In addition to the right of innocent passage, all ships and aircraft can enjoy the more extensive right of archipelagic sea lanes passage through archipelagic waters. Article 53(3) of the LOSC defines the right of archipelagic sea lanes passage:
Archipelagic sea lanes passage means the exercise in accordance with this Convention of the rights of navigation and overflight in the normal mode solely for the purpose of continuous, expeditious and unobstructed transit between one part of the high seas or an exclusive economic zone and another part of the high seas or an exclusive economic zone.
The principal elements of the right of archipelagic sea lanes passage can be summarised:
(i) As with the right of transit passage, the right of archipelagic passage applies between one part of the high seas or an EEZ and another part of the high seas or an EEZ.
(ii) All ships and aircraft enjoy the right of archipelagic sea lanes passage in such sea lanes and air routes under Article 53(2). The right of archipelagic sea lanes passage contains the rights of overflight by aircraft. In common with the right of transit passage, foreign warships and military aircraft have the right of archipelagic sea lanes passage.
(iii) Like the right of transit passage, archipelagic sea lanes passage must be the exercise of the rights of navigation and overflight solely for the purpose of continuous, expeditious and unobstructed transit.
On the other hand, as Articles 39, 40, 42 and 44 of the LOSC apply mutatis mutandis to archipelagic sea lanes passage by virtue of Article 54, ships and aircraft during their passage are under the duties provided in those provisions. Furthermore, Article 53(5) requires that ships and aircraft in archipelagic sea lanes passage shall not deviate more than 25 nautical miles to either side of such axis lines, i.e. the centre line, during passage. At the same time, this provision holds that such ships and aircraft shall not navigate closer to the coasts than 10 per cent of the distance between the nearest points on islands bordering the sea lane. There are two different interpretations with regard to this provision.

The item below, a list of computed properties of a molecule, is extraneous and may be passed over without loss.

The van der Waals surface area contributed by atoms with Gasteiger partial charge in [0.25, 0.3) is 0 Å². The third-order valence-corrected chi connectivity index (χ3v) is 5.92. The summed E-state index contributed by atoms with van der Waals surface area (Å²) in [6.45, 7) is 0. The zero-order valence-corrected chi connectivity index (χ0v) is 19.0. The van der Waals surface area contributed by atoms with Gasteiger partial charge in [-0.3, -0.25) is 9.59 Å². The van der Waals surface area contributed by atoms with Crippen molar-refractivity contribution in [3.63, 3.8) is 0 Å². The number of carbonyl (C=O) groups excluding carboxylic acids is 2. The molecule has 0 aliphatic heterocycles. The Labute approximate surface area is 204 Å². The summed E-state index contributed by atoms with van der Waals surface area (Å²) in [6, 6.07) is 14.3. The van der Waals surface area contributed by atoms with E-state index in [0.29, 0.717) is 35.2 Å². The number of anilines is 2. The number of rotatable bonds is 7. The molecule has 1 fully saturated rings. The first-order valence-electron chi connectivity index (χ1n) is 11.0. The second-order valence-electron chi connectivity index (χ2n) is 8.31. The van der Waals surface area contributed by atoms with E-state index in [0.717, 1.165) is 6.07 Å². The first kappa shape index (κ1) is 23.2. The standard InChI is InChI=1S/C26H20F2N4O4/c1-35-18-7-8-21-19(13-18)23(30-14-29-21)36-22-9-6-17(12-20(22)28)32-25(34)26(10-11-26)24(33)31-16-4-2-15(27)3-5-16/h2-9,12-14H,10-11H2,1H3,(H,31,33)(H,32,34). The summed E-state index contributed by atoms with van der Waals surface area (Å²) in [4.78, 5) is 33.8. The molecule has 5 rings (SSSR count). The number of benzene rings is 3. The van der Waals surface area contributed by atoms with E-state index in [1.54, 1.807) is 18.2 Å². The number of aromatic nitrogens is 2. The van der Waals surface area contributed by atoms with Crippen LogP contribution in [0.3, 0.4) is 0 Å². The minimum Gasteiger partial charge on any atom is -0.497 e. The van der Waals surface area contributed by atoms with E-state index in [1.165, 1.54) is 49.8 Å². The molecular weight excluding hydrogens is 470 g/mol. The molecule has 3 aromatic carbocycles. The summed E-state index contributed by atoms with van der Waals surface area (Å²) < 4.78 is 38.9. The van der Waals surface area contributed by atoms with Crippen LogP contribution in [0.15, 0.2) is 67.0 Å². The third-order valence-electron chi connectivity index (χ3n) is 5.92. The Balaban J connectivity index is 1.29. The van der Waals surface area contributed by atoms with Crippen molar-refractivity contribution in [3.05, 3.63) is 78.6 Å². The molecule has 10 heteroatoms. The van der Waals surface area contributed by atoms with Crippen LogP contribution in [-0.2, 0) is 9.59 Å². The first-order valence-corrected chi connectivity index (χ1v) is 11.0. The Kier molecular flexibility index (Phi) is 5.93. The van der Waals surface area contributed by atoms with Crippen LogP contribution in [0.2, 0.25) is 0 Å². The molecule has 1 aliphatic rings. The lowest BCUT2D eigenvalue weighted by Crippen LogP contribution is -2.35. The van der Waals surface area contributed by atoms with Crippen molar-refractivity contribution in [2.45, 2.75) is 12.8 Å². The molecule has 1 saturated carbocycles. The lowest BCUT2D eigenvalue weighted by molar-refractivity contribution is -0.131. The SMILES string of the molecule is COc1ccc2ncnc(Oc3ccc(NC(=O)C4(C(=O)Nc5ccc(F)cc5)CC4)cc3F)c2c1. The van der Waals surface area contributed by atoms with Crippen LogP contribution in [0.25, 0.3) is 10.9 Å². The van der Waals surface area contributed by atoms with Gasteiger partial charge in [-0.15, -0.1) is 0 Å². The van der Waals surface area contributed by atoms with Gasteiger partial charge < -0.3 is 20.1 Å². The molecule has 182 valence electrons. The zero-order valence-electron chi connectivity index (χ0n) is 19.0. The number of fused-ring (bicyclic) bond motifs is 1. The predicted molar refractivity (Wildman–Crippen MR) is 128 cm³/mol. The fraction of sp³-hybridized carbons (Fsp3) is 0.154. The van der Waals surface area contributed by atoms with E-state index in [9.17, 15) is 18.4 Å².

According to the first interpretation, the phrase ‘10 per cent of the distance between the nearest points on islands’ means the whole width of the channel between the bordering islands. If the channel is 40 nautical miles, for example, the two prohibited zones would each measure 4 nautical miles. As a consequence, the sea lane would be 32 nautical miles wide and a maximum deviation would be 16 nautical miles. According to this interpretation, only if the channel between islands is at least 62.5 nautical miles wide, will the full deviation of 25 nautical miles on either side of the axis line be permissible.
In the second interpretation, the formula set out in Article 53(5) means 10 per cent of the distance from the axis line to the nearest island. In this case, the narrowest channel, which allows ships and aircraft to deviate by 25 nautical miles from the axis of the sea lane, is 55.6 nautical miles wide. In 1996, Indonesia applied the 10 per cent rule in this way in designating its archipelagic sea lanes, and the Maritime Safety Committee of the IMO accepted the submission of Indonesia in 1998. Thus it would appear that this interpretation is supported by the IMO.